n Cardiovascular Journal of Africa - Prevalence of dyslipidaemia in statin-treated patients in South Africa : results of the DYSlipidaemia International Study (DYSIS)
|Article Title||Prevalence of dyslipidaemia in statin-treated patients in South Africa : results of the DYSlipidaemia International Study (DYSIS)|
|© Publisher:||Clinics Cardive Publishing|
|Journal||Cardiovascular Journal of Africa|
|Affiliations||1 University of the Witwatersrand, 2 University of Cape Town and 3 Institut fur Pharmakologie und praventive Medizin, Germany|
|Publication Date||Sep 2013|
|Pages||330 - 338|
|Keyword(s)||Cardiovascular disease (CVD), Dyslipidaemia, Lipid abnormalities, Low-density lipoprotein cholesterol (LDL-C) and Statins|
Introduction and objectives: Cardiovascular disease (CVD) is the leading cause of mortality worldwide and increased levels of low-density lipoprotein cholesterol (LDL-C) are an important modifiable risk factor. Statins lower LDL-C levels and have been shown to reduce CVD risk. Despite the widespread availability of statins, many patients do not reach the lipid targets recommended by guidelines. We evaluated lipid goal attainment in statin-treated patients in South Africa and analysed variables contributing to poor goal attainment as part of the DYSlipidaemia International Study (DYSIS).
Methods: This cross-sectional, observational study enrolled 1 029 consecutive South African patients consulting office-based physicians. Patients were at least 45 years old, had to be treated with a stable dose of statins for at least three months and had been fasting for 12 hours. We evaluated lipid goal attainment and examined variables associated with residual dyslipidaemia [abnormal levels of LDL-C, high-density lipoprotein cholesterol (HDL-C) and/or triglycerides (TG)].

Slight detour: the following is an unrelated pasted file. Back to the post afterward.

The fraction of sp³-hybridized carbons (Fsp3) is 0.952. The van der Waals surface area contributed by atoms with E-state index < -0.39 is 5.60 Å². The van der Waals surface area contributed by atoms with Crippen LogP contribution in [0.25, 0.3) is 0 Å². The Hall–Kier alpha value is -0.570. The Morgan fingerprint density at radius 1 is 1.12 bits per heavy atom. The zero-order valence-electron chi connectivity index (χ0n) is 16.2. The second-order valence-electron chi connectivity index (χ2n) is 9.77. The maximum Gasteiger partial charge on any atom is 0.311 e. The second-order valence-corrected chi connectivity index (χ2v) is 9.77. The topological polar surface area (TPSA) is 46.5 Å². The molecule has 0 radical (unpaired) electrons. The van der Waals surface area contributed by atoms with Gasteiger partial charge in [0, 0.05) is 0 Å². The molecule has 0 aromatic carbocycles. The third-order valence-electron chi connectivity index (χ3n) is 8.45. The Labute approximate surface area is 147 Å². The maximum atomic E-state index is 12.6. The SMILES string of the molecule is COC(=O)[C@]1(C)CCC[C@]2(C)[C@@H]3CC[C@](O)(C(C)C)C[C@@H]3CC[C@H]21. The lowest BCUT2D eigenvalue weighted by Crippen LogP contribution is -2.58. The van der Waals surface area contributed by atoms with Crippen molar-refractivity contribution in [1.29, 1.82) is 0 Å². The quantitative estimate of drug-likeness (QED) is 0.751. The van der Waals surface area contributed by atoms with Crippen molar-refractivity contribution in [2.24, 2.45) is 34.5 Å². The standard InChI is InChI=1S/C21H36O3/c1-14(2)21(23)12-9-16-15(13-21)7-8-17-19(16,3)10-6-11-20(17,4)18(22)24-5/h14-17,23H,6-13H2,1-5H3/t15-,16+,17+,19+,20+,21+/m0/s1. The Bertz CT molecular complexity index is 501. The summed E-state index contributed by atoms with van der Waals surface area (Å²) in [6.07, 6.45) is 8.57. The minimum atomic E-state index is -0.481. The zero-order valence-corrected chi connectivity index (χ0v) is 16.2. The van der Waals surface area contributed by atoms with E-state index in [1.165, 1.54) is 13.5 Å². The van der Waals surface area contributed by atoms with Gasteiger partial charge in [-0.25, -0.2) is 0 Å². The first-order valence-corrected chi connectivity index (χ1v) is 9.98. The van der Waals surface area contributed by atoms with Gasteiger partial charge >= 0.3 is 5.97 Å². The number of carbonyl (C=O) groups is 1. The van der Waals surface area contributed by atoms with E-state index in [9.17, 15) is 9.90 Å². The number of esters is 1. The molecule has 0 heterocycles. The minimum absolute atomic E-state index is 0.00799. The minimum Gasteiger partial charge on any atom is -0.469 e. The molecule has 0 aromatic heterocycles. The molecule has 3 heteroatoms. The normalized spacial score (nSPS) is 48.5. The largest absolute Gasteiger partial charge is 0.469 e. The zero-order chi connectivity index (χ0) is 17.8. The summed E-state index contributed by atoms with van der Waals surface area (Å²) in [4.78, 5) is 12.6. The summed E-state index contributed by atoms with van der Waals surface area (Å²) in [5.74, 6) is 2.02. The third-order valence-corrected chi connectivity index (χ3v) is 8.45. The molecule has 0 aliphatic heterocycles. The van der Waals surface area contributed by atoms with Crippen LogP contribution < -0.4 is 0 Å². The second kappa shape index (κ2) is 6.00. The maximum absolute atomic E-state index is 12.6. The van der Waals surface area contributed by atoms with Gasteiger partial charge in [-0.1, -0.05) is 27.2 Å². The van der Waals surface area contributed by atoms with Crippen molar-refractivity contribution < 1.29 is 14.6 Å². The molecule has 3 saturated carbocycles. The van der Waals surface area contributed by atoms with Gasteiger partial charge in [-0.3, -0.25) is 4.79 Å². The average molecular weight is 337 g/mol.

Results: We found that 50.3% of the patients overall did not achieve target LDL-C levels and 73.5% of patients were at very high cardiovascular risk. In addition, 33.7% had low levels of HDL-C, while 45.3% had elevated TG levels despite statin therapy. Asian and mixed-ancestry patients but not black (vs Caucasian ethnicity), as well as obese individuals in South Africa were more likely to still have dyslipidaemia involving all three lipid fractions.
Conclusions: We observed that many patients in South Africa experienced persistent dyslipidaemia despite statin treatment, supporting the concept that there is a need for more intensive statin therapy or the development of novel treatment strategies. Measures aimed at combating obesity and other lifestyle-related risk factors are also vital for effectively controlling dyslipidaemia and reducing the burden of CVD.
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